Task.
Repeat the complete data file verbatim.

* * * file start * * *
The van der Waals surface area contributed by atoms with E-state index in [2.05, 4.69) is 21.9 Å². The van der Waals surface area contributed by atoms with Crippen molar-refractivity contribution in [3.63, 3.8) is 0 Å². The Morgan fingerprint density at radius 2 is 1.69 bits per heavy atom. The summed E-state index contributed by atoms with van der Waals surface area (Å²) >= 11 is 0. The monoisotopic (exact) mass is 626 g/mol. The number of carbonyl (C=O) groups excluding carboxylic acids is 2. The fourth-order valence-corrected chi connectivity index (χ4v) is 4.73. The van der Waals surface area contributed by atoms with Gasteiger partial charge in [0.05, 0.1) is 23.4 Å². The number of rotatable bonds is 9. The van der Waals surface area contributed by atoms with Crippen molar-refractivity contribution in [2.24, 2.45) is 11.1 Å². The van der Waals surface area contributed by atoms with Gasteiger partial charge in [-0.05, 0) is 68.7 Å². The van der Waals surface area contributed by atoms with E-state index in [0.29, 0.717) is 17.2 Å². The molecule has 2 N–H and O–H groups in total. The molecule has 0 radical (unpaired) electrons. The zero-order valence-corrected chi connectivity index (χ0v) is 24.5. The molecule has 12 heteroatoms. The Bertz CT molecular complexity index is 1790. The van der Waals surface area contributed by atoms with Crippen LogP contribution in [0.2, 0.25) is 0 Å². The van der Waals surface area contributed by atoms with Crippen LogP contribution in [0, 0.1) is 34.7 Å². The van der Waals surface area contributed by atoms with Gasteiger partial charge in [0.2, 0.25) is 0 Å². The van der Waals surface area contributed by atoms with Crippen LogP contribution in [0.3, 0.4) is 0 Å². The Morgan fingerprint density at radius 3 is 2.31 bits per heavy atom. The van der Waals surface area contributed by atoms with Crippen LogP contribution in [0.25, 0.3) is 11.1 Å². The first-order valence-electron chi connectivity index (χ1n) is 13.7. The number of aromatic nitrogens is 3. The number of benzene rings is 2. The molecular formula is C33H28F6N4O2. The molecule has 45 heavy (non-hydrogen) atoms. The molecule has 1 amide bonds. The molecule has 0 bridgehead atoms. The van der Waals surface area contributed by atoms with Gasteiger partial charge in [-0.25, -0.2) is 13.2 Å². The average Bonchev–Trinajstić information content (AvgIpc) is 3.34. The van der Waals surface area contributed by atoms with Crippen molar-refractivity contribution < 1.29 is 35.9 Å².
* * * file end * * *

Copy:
The van der Waals surface area contributed by atoms with E-state index in [2.05, 4.69) is 21.9 Å². The van der Waals surface area contributed by atoms with Crippen molar-refractivity contribution in [3.63, 3.8) is 0 Å². The Morgan fingerprint density at radius 2 is 1.69 bits per heavy atom. The summed E-state index contributed by atoms with van der Waals surface area (Å²) >= 11 is 0. The monoisotopic (exact) mass is 626 g/mol. The number of carbonyl (C=O) groups excluding carboxylic acids is 2. The fourth-order valence-corrected chi connectivity index (χ4v) is 4.73. The van der Waals surface area contributed by atoms with Gasteiger partial charge in [0.05, 0.1) is 23.4 Å². The number of rotatable bonds is 9. The van der Waals surface area contributed by atoms with Crippen molar-refractivity contribution in [2.24, 2.45) is 11.1 Å². The van der Waals surface area contributed by atoms with Gasteiger partial charge in [-0.05, 0) is 68.7 Å². The van der Waals surface area contributed by atoms with E-state index in [0.29, 0.717) is 17.2 Å². The molecule has 2 N–H and O–H groups in total. The molecule has 0 radical (unpaired) electrons. The zero-order valence-corrected chi connectivity index (χ0v) is 24.5. The molecule has 12 heteroatoms. The Bertz CT molecular complexity index is 1790. The van der Waals surface area contributed by atoms with Crippen LogP contribution in [0.2, 0.25) is 0 Å². The van der Waals surface area contributed by atoms with Crippen LogP contribution in [0, 0.1) is 34.7 Å². The van der Waals surface area contributed by atoms with Gasteiger partial charge in [0.2, 0.25) is 0 Å². The van der Waals surface area contributed by atoms with Crippen LogP contribution in [0.3, 0.4) is 0 Å². The Morgan fingerprint density at radius 3 is 2.31 bits per heavy atom. The van der Waals surface area contributed by atoms with Crippen LogP contribution in [0.25, 0.3) is 11.1 Å². The first-order valence-electron chi connectivity index (χ1n) is 13.7. The number of aromatic nitrogens is 3. The number of benzene rings is 2. The molecular formula is C33H28F6N4O2. The molecule has 45 heavy (non-hydrogen) atoms. The molecule has 1 amide bonds. The molecule has 0 bridgehead atoms. The van der Waals surface area contributed by atoms with Gasteiger partial charge in [-0.25, -0.2) is 13.2 Å². The average Bonchev–Trinajstić information content (AvgIpc) is 3.34. The van der Waals surface area contributed by atoms with Crippen molar-refractivity contribution < 1.29 is 35.9 Å².